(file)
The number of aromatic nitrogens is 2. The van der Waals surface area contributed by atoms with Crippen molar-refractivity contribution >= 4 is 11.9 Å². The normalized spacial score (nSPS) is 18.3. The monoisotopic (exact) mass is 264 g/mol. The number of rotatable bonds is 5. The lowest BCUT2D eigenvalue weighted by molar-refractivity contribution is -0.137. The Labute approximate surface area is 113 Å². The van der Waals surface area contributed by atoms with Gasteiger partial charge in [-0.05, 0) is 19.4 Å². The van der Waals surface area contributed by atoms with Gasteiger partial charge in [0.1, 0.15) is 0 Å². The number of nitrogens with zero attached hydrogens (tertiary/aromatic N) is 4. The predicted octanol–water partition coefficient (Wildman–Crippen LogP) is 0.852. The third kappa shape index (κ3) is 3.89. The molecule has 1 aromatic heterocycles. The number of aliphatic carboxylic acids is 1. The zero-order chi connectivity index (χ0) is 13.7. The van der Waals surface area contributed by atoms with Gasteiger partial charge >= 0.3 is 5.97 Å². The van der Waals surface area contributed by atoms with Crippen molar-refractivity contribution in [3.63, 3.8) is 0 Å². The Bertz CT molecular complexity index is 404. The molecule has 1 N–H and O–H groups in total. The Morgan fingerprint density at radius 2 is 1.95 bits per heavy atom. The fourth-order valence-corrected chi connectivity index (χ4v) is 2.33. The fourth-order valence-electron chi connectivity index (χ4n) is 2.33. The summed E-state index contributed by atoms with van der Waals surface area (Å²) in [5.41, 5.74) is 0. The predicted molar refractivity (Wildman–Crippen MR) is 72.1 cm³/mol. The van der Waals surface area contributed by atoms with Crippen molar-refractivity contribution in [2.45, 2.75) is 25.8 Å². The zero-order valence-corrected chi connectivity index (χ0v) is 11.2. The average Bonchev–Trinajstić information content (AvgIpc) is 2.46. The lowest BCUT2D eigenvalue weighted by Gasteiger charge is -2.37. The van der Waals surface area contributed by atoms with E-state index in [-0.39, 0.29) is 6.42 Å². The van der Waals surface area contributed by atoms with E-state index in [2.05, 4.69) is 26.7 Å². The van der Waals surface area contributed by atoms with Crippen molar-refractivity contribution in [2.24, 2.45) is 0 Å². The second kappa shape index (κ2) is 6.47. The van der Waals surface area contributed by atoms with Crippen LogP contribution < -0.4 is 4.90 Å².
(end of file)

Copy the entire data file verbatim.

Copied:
The number of aromatic nitrogens is 2. The van der Waals surface area contributed by atoms with Crippen molar-refractivity contribution >= 4 is 11.9 Å². The normalized spacial score (nSPS) is 18.3. The monoisotopic (exact) mass is 264 g/mol. The number of rotatable bonds is 5. The lowest BCUT2D eigenvalue weighted by molar-refractivity contribution is -0.137. The Labute approximate surface area is 113 Å². The van der Waals surface area contributed by atoms with Gasteiger partial charge in [-0.05, 0) is 19.4 Å². The van der Waals surface area contributed by atoms with Gasteiger partial charge in [0.1, 0.15) is 0 Å². The number of nitrogens with zero attached hydrogens (tertiary/aromatic N) is 4. The predicted octanol–water partition coefficient (Wildman–Crippen LogP) is 0.852. The third kappa shape index (κ3) is 3.89. The molecule has 1 aromatic heterocycles. The number of aliphatic carboxylic acids is 1. The zero-order chi connectivity index (χ0) is 13.7. The van der Waals surface area contributed by atoms with Gasteiger partial charge >= 0.3 is 5.97 Å². The van der Waals surface area contributed by atoms with Crippen molar-refractivity contribution in [3.63, 3.8) is 0 Å². The Bertz CT molecular complexity index is 404. The molecule has 1 N–H and O–H groups in total. The Morgan fingerprint density at radius 2 is 1.95 bits per heavy atom. The fourth-order valence-corrected chi connectivity index (χ4v) is 2.33. The fourth-order valence-electron chi connectivity index (χ4n) is 2.33. The summed E-state index contributed by atoms with van der Waals surface area (Å²) in [5.41, 5.74) is 0. The predicted molar refractivity (Wildman–Crippen MR) is 72.1 cm³/mol. The van der Waals surface area contributed by atoms with Crippen molar-refractivity contribution in [2.45, 2.75) is 25.8 Å². The zero-order valence-corrected chi connectivity index (χ0v) is 11.2. The average Bonchev–Trinajstić information content (AvgIpc) is 2.46. The lowest BCUT2D eigenvalue weighted by Gasteiger charge is -2.37. The van der Waals surface area contributed by atoms with E-state index in [-0.39, 0.29) is 6.42 Å². The van der Waals surface area contributed by atoms with E-state index in [2.05, 4.69) is 26.7 Å². The van der Waals surface area contributed by atoms with Crippen molar-refractivity contribution in [2.24, 2.45) is 0 Å². The second kappa shape index (κ2) is 6.47. The van der Waals surface area contributed by atoms with Crippen LogP contribution < -0.4 is 4.90 Å².